II. Glaucon launches a stinging attack on justice, in the hope that Socrates will refute it and so defend justice as Glaucon wishes it to be defended. A. Glaucon challenges Socrates to prove that justice is good by itself, without recourse to the good that may come from the practice of justice. B. Since most people think that justice is by nature bad for you but that suffering it is worse, they agree to act justly toward one another, not because justice is good but because they are afraid of suffering injustice. C. The myth of the ancestor of the notorious usurper Gyges, who found a ring that made its wearer invisible and hence immune to punishment, proves that we all would commit injustice if we could only get away with it. D. To prove that justice is held to be inherently bad, Glaucon posits the perfectly just man with the reputation for perfect injustice and the perfectly unjust man with the reputation for perfect justice: Which would you prefer to be? III. Adeimantus, Glaucon’s brother, also hopes Socrates will prove that justice is choice-worthy for its own sake and not for any external rewards. A. More than Glaucon, Adeimantus is concerned with the rewards for justice said to come from the gods. Would we be just if there were no great rewards promised to us in the next life? B. Yet sometimes the gods do not reward the just or punish the unjust, so why be just? C. As for the punishment of injustice at the hands of gods, precisely the authoritative accounts of the gods in Homer and Hesiod suggest, that with prayers and other supplications, the gods can be bribed. D. Both brothers find the arguments against justice to be distressingly strong, and both hope Socrates can refute the arguments they have put forward. Suggested Reading: Bloom, “Interpretive Essay,” in The Republic, ed. Bloom. Plato, Republic, Book II. Questions to Consider: 1. Although both Glaucon and Adeimantus attack justice, how do their specific arguments differ? What might account for those differences?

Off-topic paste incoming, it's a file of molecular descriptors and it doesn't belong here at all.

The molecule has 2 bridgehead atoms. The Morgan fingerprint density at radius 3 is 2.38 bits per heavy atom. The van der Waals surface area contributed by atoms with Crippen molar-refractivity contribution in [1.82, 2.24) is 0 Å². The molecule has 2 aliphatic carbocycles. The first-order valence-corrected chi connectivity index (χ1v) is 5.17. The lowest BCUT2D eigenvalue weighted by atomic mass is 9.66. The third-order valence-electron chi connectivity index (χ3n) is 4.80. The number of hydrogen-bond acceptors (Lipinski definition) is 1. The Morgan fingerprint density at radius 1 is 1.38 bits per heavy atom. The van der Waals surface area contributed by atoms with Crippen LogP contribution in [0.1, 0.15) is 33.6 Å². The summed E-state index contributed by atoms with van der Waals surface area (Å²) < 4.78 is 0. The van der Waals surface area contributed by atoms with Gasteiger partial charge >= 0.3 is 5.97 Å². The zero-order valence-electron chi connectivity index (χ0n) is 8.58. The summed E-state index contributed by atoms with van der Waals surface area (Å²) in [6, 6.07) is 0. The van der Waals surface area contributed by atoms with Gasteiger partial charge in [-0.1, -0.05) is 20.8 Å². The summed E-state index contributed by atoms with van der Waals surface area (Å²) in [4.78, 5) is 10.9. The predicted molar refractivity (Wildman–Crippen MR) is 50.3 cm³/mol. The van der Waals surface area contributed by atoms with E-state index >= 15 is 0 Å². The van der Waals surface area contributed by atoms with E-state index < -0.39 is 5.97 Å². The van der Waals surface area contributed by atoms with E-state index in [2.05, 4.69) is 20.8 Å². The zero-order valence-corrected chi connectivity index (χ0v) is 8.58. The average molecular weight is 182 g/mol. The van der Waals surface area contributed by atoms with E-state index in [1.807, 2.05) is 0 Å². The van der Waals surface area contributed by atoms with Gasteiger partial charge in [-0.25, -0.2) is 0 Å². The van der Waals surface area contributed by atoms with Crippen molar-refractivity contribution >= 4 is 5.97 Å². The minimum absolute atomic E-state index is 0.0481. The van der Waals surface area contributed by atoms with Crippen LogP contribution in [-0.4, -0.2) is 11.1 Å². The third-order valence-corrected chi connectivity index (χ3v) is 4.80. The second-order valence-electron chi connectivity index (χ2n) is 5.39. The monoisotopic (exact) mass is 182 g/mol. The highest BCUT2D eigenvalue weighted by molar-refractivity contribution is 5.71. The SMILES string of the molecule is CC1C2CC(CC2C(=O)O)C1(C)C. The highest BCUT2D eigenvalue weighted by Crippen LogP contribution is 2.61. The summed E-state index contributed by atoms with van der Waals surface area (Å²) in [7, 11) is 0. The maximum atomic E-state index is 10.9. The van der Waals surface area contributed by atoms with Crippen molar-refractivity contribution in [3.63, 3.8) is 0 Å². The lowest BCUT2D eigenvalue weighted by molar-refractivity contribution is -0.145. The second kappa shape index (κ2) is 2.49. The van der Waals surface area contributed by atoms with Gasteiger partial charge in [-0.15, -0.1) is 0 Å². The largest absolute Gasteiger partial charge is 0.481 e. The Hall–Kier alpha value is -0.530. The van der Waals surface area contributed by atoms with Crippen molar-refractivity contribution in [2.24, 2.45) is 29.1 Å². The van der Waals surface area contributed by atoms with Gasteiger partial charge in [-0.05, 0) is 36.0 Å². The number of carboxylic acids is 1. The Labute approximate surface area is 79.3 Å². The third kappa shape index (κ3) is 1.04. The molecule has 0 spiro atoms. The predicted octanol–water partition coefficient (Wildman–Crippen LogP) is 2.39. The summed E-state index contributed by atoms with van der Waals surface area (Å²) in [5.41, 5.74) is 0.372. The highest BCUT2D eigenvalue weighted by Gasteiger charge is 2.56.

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Of the three arguments against justice—those of Thrasymachus, Glaucon, and Adeimantus—which do you find most persuasive, and why?